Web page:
The plight of children of under trial and convicted mothers, is palpable. – File Photo

PESHAWAR: “I do not miss my father because he left us,” says Masoom tightly holding ludo board, the only game that he played inside the women populated barrack of Peshawar's Central Jail.

Perhaps it is true that the sins of the parents are visited upon their children when one talks to innocent children living with their convicted and undertrial mothers inside the prison.

Masoom, only six, has learnt bitter lessons much earlier in life. He recently began taking preparatory class inside the prison but it seemed he's dejected with the fact that he was living in prison.

“I know what a jail is. Here bad people are kept and prosecuted,” he told Dawn expressing his boredom and unhappiness at having to live with so many women in one place.“These women fight all the time,” said Masoom whose mother was under trial in a murder case.

He also said relatives excommunicated his family so no one was looking forward to their coming out of the jail.

His mother Sania (not real name) told Dawn that she had eight children and brought two of them, Masoom and his younger sister, to prison as there was no one at home to take care of them.

Masoom's father is an Afghan prayer leader, who left the family without saying anything four years ago, said Sania explaining why the child said he didn't miss his father.

Another 12-year-old girl, who was doing the dishes, said she and her 13-year-old sister were in jail as her brother was accused of kidnapping a girl, who eloped with him.

“My mother is also in Rawalpindi's Adiala Jail for narcotics smuggling, while my father is a podri (heroin addict),” said the green-eyed girl, who wanted to live with her grandmother though her trial had yet not begun.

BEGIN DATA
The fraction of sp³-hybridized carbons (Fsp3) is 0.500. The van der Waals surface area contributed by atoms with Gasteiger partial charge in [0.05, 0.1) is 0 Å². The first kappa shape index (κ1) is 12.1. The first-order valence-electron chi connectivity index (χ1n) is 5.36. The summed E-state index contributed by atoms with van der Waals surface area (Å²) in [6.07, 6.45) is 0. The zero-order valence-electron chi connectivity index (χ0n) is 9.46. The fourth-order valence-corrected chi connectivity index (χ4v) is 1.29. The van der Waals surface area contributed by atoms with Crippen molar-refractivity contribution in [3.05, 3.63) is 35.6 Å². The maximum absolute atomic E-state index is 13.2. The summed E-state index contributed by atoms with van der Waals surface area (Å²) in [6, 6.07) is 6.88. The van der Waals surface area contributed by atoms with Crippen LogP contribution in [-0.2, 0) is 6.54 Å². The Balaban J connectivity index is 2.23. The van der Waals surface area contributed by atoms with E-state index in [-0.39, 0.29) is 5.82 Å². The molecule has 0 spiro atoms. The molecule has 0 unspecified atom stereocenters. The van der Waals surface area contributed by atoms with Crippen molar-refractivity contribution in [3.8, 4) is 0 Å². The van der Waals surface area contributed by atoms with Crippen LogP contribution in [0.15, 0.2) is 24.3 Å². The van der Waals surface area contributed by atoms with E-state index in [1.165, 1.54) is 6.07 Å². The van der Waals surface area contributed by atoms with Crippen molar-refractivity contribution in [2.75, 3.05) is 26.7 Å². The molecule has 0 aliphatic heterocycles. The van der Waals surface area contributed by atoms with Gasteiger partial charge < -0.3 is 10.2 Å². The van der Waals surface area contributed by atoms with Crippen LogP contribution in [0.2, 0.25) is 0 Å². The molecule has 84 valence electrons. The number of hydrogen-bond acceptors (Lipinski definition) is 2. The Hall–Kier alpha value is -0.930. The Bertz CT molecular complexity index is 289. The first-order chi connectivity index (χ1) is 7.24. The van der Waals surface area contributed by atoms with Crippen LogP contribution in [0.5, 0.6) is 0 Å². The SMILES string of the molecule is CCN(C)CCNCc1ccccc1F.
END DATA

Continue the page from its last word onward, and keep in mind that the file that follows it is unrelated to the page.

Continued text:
Among 42 inmates of women barrack at Peshawar Central Jail, those who have children with them said they had no one else outside to take care of their children.

However, convicted or undertrial women, whose children were either inside or outside the prison, thought the place was bad for minors.

Some said their children, who had to face the stigma of being child of a convict, were the only force, which forced them to begin a new and reformed life once they completed their term.

Forty-year-old Aneela (not real name), who was convicted of narcotics smuggling, repented her crime, saying it has kept her away from children.

“I have three children, who currently live with their father,” she said with misty eyes.

Another mother of four aged between five and 10 years said on condition of anonymity that she missed her children but never wished that they visited her in jail.

“My husband did not look after me and divorced me. I got into narcotics smuggling for financial reasons but now, I have to go through the agony of not being with my children,” she said.

The woman plans to set up a beauty salon to earn a living for her children after getting out of jail in six months. However, the money needed for it is her worry.

Another woman, who had a one-year-old daughter with her and was facing murder trial, said she was worried about the remaining three children.

“I am keeping my little daughter here but I know seeing jail and its environment is going to have a bad effect on her mind. Every mother wants best for her child,” said the woman, who was accused by her in-laws of killing husband.



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